King of the taifa of Zaragoza, born about 1060, and died January 24, 1110 in the battle of Valtierra. During his rule the Kingdom of Zaragoza hudi receded greatly under the pressure of the successive Kings of Aragon.
Son of the King of the dynasty hudi of Zaragoza, Yusuf al-Mutamin, was named his heir in 1083, year he/she also began to coin with his name. He/She assumed power in Zaragoza on the death of his father in 1085, and as the founder of the dynasty in Zaragoza, took the honorific title of al - Mustasin. The beginning of his reign coincided with the start of the Castilian preponderance, forged from the taking of Coria (1079) by Alfonso VI and whose Zenith came in 1085 with the taking of Toledo by the Castilian King. After this, the different Andalusi sovereigns asked relief the Almoravid emir, Yusuf Ibn Tashufin.
In the spring of 1086 Zaragoza was besieged by Alfonso VI. While al - Mustasin offered pariahs to the Castilian King in Exchange for the site this should rise, Alfonso tried to take the city, but had to give up and lift the siege before the Almoravid landing which took place in Algeciras 30 July 1086. The Christian army was faced with Muslim troops at Sagrajas (October 23, 1086); the victory of the invaders returned to change the situation of Al - Andalus, with the disappearance within a few years of the majority of the taifa kingdoms and the conversion of much of the southern peninsular into a "protectorate" koubba.
However, Zaragoza managed to preserve its independence, although its location surrounded by Christian powers made that Ahmed al - Mustasin adopt a neutral position. Shortly after the year 1091 sent an Embassy to the Almoravid emir in which the King of Zaragoza showed his commitment to the cause of Andalusian islam and an important treasure in Exchange for maintaining sovereignty over the Kingdom hudi.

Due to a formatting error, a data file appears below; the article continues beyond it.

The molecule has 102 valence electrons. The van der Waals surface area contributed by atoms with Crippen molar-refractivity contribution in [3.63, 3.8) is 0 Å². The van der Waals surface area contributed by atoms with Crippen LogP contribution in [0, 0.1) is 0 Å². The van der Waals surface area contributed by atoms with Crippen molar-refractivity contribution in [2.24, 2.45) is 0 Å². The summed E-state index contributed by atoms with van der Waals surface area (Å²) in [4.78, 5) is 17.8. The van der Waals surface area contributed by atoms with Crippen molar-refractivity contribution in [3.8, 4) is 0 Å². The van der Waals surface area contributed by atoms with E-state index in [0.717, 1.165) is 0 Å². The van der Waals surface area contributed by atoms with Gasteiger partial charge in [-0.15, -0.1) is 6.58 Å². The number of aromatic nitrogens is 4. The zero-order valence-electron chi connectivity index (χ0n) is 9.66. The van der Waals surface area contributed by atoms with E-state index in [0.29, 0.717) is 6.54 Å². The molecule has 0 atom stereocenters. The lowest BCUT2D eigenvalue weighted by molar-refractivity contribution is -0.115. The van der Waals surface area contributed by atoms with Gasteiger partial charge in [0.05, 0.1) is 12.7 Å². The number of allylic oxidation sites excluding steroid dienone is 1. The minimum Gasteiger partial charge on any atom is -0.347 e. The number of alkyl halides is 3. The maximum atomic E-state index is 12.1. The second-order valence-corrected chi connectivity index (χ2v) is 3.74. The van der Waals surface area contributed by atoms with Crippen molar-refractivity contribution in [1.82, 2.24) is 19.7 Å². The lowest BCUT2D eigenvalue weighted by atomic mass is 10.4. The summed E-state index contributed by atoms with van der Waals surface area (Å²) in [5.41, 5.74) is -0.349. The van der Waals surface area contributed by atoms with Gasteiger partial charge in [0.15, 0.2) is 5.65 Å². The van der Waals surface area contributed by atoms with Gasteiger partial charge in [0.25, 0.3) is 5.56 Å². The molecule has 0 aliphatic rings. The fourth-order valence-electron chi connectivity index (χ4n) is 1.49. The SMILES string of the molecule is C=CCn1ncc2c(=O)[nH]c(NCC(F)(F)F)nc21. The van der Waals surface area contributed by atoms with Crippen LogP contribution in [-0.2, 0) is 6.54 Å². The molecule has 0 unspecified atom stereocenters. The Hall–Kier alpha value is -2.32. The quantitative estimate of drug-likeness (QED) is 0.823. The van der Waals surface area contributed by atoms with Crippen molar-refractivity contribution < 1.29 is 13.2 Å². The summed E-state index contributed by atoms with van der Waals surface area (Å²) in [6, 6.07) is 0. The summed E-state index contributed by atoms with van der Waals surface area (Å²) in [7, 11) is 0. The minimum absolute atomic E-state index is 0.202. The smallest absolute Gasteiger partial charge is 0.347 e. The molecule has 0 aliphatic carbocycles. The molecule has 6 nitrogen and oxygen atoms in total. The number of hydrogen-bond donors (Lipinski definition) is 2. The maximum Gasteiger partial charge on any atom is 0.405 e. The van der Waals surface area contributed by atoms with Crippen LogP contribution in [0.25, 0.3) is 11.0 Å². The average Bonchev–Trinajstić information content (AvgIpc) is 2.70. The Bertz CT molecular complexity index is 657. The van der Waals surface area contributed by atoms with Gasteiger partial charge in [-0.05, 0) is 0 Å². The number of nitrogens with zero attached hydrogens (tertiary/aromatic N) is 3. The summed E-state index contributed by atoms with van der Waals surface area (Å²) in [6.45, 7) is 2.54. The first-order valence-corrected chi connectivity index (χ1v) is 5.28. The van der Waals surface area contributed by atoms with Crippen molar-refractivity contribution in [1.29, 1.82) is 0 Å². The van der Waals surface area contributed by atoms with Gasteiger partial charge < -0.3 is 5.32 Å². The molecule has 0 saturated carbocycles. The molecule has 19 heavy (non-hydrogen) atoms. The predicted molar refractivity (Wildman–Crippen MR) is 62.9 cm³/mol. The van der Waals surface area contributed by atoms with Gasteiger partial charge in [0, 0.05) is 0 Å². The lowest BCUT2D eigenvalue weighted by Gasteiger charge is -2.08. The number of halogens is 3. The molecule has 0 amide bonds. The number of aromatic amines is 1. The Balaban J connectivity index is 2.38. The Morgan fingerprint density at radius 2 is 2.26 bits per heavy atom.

If in the year 1085 the main danger for the Kingdom of Zaragoza was Spanish expansionism, following Sagrajas Alfonso VI efforts focused on the peninsular Levant and Aragon, with their King Sancho Ramírez, went on to be the main threat to the Kingdom hudi. Al - Mustasin was making common cause with the Cid, which had maintained excellent relations with his father, and to focus the axis of its policy towards Valencia, that left its northern border at the mercy of Aragonese expansionism. Failed attempts to Aragonese take Huesca (1086) and Tudela (1087), was followed by the conquest of Monzón (1089), which marked the emergence in territory hudi's a Christian bulwark, which threatened the strengths of Barbastro, Tamarite, and beacon. Balaguer was conquered in the year 1091 and Almenara, two years later; In 1096 Ahmed al - Mustasin asked aid to the counts Ordóñez García of Nájera and Gonzalo Núñez de Lara y Osma to the site of Huesca by the new Aragonese King, Pedro I, who conquered the city in the middle of November of 1096. Since then Huesca Aragon was the key that would open the way to the reconquest of the Kingdom of Zaragoza. In 1100 Barbastro definitely fell into the hands of Pedro I. In 1101, Pope Pascal II preached a crusade against Zaragoza which was led by the Aragonese King, but that could not achieve to take the capital hudi. Bolea instead was conquered by Pedro I in September of that year, defeating the troops sent by al - Mustasin for the defense of the city. To the death of Pedro I, his successor, Alfonso I, followed by cutting territory hudi benefit of Aragon. Tamarite and Ejea de los Caballeros were conquered in 1106.
Ahmed al - Mustasin launched an expedition against the town of Olite (Navarra), which ended with the delivery by the Christians of money and hostages to the King of Zaragoza in December of 1110. In the retreat, his army was hit by the troops of Alfonso I, who planted battle in Valtierra, where Zaragoza army defeated and killed their King.
After the defeat of Valtierra was proclaimed successor of Ahmed al - Mustasin his son Abd al-Malik, that could only reign four months, until the city was taken by the Almoravids and hudi realm was incorporated into his empire.
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TÜRK, TO. The Kingdom of Zaragoza in the 11th century of Christ (V of the Hegira). Madrid, 1978